Archive for January, 2021

Be Refreshed! Join the June 11-12 Humanitarian Health Conference!

Friday, January 29th, 2021 |

2020 was a devastating year for both health and healthcare. In the United States, COVID-19 rose to the third leading cause of death and particularly afflicted healthcare professionals. But relief is in range. Vaccination rates are accelerating and COVID-19 illnesses are cautiously declining. More good news: the Humanitarian Health Conference is approaching.   Join us […]

TEDx And International Refugees

Friday, January 22nd, 2021 |

  In this TEDx presentation, INMED Founder and Dean Nicholas Comninellis Describes the plight of 70 million people today, the population of the entire southern United States, living as refugees in other nations – people forced from their homes by persecution and military conflict. The origin of his personal experience is twofold. In the 1990s, […]

Community Development – Inspiring Results in Nepal

Saturday, January 16th, 2021 |

  Comprehensive community development is essential for human well-being. Growth in health, education, and economic activity contribute profoundly towards community development. But fostering such growth across cultures and amid low resources is a profound challenge. Today, INMED announces our newest partnership with an NGO demonstrating inspiring results: the Health Environmental Learning Program (H.E.L.P.) of Nepal.   […]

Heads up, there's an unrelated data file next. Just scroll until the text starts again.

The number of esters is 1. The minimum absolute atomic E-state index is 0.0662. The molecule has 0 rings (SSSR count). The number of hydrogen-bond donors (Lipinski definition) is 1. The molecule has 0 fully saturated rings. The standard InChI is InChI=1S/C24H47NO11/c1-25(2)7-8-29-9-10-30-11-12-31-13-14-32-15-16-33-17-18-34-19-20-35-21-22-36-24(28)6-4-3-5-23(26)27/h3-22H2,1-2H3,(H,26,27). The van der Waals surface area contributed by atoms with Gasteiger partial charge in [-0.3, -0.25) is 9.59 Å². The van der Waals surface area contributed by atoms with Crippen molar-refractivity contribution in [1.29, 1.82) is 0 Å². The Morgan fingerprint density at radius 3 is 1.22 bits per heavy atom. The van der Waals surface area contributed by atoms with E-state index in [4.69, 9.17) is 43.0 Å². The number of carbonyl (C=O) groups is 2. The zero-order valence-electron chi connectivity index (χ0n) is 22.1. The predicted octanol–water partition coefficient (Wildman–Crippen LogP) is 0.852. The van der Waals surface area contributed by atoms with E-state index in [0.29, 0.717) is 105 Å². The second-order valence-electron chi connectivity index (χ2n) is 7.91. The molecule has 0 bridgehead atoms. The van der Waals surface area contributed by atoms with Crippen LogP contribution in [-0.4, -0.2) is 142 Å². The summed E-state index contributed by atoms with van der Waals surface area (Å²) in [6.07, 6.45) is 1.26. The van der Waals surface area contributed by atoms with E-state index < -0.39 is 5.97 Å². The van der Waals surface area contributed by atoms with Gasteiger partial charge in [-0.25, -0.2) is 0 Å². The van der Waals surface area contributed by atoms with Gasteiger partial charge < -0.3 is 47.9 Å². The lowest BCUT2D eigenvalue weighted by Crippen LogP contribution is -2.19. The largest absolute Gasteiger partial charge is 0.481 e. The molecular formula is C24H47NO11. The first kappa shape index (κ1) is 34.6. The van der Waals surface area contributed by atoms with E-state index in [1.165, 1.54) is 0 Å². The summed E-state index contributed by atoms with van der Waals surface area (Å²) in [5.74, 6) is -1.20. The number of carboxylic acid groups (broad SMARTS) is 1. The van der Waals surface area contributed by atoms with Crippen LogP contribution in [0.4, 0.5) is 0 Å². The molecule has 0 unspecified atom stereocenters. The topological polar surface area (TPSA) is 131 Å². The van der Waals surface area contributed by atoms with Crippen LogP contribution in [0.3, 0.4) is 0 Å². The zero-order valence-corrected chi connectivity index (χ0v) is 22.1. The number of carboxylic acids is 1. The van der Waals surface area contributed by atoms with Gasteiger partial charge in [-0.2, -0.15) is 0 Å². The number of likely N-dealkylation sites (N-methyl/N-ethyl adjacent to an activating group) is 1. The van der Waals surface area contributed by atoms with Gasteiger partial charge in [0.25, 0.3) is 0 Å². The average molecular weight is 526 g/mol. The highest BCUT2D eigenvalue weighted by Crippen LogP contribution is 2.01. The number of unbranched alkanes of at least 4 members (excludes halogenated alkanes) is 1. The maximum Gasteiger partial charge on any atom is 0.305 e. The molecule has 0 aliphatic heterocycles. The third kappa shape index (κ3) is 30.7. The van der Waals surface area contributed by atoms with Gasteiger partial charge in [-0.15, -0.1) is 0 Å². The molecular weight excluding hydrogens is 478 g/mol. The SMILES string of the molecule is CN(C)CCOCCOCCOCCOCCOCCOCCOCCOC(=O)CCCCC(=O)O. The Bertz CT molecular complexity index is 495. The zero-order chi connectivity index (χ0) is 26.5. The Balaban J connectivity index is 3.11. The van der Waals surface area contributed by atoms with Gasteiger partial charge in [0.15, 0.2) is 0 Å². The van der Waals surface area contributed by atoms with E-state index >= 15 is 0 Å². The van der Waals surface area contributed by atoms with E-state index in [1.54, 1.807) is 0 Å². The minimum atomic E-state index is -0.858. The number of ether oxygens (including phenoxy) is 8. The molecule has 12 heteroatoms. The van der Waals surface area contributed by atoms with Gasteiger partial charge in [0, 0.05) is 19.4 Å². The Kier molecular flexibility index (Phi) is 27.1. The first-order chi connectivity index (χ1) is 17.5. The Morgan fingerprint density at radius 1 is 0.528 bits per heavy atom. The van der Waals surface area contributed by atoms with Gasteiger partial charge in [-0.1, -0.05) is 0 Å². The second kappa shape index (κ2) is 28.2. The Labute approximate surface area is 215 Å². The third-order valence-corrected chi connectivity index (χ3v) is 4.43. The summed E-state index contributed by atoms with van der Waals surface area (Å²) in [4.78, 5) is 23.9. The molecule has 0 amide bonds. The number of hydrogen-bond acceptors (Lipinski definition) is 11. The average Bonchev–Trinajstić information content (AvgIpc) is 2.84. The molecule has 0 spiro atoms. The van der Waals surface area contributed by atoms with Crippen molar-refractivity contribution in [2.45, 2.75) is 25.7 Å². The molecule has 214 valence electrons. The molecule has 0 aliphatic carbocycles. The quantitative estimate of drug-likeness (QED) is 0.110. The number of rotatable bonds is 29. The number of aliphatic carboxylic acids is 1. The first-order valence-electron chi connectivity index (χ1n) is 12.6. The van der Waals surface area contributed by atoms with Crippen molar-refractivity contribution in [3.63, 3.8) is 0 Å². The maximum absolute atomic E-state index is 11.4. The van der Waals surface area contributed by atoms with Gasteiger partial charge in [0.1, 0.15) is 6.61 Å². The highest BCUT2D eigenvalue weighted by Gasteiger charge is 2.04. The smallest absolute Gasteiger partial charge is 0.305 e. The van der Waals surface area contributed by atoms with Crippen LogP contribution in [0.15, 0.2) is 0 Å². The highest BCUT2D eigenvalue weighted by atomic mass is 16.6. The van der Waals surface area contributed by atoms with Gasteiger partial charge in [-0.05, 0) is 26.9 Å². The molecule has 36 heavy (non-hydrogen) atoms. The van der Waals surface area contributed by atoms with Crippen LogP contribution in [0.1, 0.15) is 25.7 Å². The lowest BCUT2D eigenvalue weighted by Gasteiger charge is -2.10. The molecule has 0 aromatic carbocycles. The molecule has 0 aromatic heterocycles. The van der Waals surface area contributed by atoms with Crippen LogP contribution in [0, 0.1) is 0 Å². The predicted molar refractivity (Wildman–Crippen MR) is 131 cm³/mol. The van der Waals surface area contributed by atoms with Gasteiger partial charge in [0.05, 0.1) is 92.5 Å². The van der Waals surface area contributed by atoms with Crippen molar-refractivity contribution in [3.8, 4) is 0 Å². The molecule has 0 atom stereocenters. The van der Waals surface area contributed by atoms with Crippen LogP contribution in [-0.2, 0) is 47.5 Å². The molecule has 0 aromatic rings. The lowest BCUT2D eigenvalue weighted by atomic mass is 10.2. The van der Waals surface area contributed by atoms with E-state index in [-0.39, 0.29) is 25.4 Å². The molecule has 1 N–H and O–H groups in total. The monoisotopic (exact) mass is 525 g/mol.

International Refugee Care

Friday, January 8th, 2021 |

  Women and children. These comprise most international refugees seeking relief and asylum – more refugees than at any time since the end of WWII. Rohingya people expelled from Miramar, Syrians uprooted by ISIS, Africans in-flight from Al-Shabaab and Boko Haram, and central Americans fleeing armed gangs. Most refugees enter another developing country – locales […]

Healthcare for Marginalized Americans

Friday, January 1st, 2021 |

Many United States residents live on the margins of society. Often they are minorities, lower-income, non-English speakers, migrants, veterans, disabled, or elderly. Their access to healthcare is obstructed at multiple levels, including transportation, payment options, health literacy, and lack of healthcare facilities and personnel. What’s more, weaknesses within the United States’ public health apparatus – […]